Thursday 16 October 2008

China's submarine fleet projects Beijing's power

Soon after dawn two weeks ago the captain of the Japanese destroyer Atago was on the bridge of his ship cruising within territorial waters off southwestern Japan when he saw something in the water about a kilometre away.

"Isn't that a periscope?" he asked.

Crew detected the target with the ship's state-of-the-art sonar. They then "pinged" what they took to be a submarine with their targeting sonar.

Under the rules of the sea the submarine should then have surfaced and displayed its national flag or faced being attacked by the Japanese warship with depth charges or torpedoes.

But, as the submarine captain was doubtless well aware, Japanese armed forces are heavily constrained by the country's pacifist constitution.
The submarine sped off, immune from attack, and revived a sharp debate in Japan about the constraints on the military at the time of a substantial arms race in Asia.

The Japanese believe, after talks with United States allies, that the submarine was Chinese and part of a now large naval force Beijing has been building and deploying in recent years to back its claim to be a regional power.

Indeed, Beijing has put special emphasis on creating a large and sophisticated submarine fleet as the cheapest and most effective way of projecting power well beyond China's coastal waters.

China's submarine fleet is now one of the world's largest with nearly 85 vessels. More than that, old and unreliable boats mostly acquired from the old Soviet Union are being rapidly replaced by modern submarines armed with highly sophisticated anti-ship missiles and radar-dodging cruise missiles able to attack land targets.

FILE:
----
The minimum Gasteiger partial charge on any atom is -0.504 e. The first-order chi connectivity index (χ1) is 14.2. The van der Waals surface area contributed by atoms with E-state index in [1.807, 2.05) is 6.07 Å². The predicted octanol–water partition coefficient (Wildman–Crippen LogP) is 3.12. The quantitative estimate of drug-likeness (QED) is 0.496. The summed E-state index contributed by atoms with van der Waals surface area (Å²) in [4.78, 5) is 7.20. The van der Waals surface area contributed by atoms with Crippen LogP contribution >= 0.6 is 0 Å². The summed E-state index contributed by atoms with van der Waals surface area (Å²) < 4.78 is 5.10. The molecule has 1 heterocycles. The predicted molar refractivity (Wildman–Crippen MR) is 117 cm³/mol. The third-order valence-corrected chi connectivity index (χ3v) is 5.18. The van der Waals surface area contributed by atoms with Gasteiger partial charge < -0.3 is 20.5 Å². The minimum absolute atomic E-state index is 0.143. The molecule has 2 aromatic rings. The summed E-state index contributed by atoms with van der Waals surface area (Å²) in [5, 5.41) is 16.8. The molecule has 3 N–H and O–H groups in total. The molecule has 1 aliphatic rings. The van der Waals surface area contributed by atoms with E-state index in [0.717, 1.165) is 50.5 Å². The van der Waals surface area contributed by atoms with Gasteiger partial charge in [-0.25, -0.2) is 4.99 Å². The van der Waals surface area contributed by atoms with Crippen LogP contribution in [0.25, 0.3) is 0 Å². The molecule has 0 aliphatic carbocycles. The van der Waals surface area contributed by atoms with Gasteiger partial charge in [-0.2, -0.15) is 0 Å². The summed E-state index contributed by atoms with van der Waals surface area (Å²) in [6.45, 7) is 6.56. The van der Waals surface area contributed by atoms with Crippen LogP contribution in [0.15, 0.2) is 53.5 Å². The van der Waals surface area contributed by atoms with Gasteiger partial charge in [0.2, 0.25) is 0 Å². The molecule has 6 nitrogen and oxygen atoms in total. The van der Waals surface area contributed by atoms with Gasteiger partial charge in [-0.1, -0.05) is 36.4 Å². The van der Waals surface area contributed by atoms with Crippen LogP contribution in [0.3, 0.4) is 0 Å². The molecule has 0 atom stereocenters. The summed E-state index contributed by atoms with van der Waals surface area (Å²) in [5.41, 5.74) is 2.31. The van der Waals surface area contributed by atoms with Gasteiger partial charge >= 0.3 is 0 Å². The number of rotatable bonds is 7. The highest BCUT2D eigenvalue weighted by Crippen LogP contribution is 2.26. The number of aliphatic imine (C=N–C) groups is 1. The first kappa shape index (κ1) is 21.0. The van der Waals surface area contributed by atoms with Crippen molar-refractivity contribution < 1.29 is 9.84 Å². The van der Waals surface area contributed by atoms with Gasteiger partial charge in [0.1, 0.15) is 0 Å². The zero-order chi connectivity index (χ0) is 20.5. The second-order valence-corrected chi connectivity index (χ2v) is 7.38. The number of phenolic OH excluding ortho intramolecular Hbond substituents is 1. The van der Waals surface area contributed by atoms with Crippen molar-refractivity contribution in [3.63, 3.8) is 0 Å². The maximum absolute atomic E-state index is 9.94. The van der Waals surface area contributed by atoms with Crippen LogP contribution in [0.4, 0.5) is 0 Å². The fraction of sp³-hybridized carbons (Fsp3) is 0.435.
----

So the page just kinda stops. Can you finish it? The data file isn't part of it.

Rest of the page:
Beijing is even building at least five ballistic missile submarines, each carrying 12 intercontinental missiles and each missile having three nuclear warheads.

Meanwhile Japan has 16 submarines and no plans to build more and the American Pacific Fleet has 35 submarines, the world's most modern.
Beijing's emphasis on naval construction in recent years raises many eyebrows among military planners in Asian and Pacific Ocean nations because the intentions behind this huge investment in military power are so unclear.

It was again a central topic at the Maritime Security Challenge '08 conference of experts on Asian naval issues organized by Canada's Maritime Forces Pacific at Victoria last week.

At first the supposition was that Beijing's naval expansion aimed at backing its threats to invade and capture the independent nation state of Taiwan.

But the development of China's navy, both of surface warships and submarines, has now gone well beyond what is necessary to invade Taiwan and deter the island's main ally, the U.S., from rushing to its aid.

The vulnerability of the U.S. navy to attack from Chinese submarines was demonstrated with stark clarity in October 2006. A Song-class diesel-electric submarine shadowed a U.S. battle group led by the aircraft carrier Kitty Hawk and was only detected when it surfaced close to the carrier to reveal its presence.

That incident undermined the confidence with which U.S. strategists always talk about the superiority of their naval technology.

So does the coming into operation earlier this year of a massive submarine base hollowed out of the cliffs of China's Hainan island in the South China Sea.

The base at Sanya can house about 20 submarines and the entrance is so large they can leave and return submerged so as to be undetectable by satellites.

The base comes into operation at a time of increased tension between Beijing and other countries, especially Vietnam, around the South China Sea. Beijing claims most of the sea is Chinese territorial waters, and therefore it owns the resources underneath it.

Beijing's determination to project power goes well beyond its claims to the South China Sea, however.

China's economic well-being and therefore its internal security is now wholly dependent on sea-borne trade. And most of that trade, especially vital imports of oil, come across the Indian Ocean and through the South China Sea.

This has brought China's navy face-to-face with regional rival India, which is rapidly developing its own substantial maritime force into one that can make its presence felt throughout the Indian Ocean and even into Southeast Asia.

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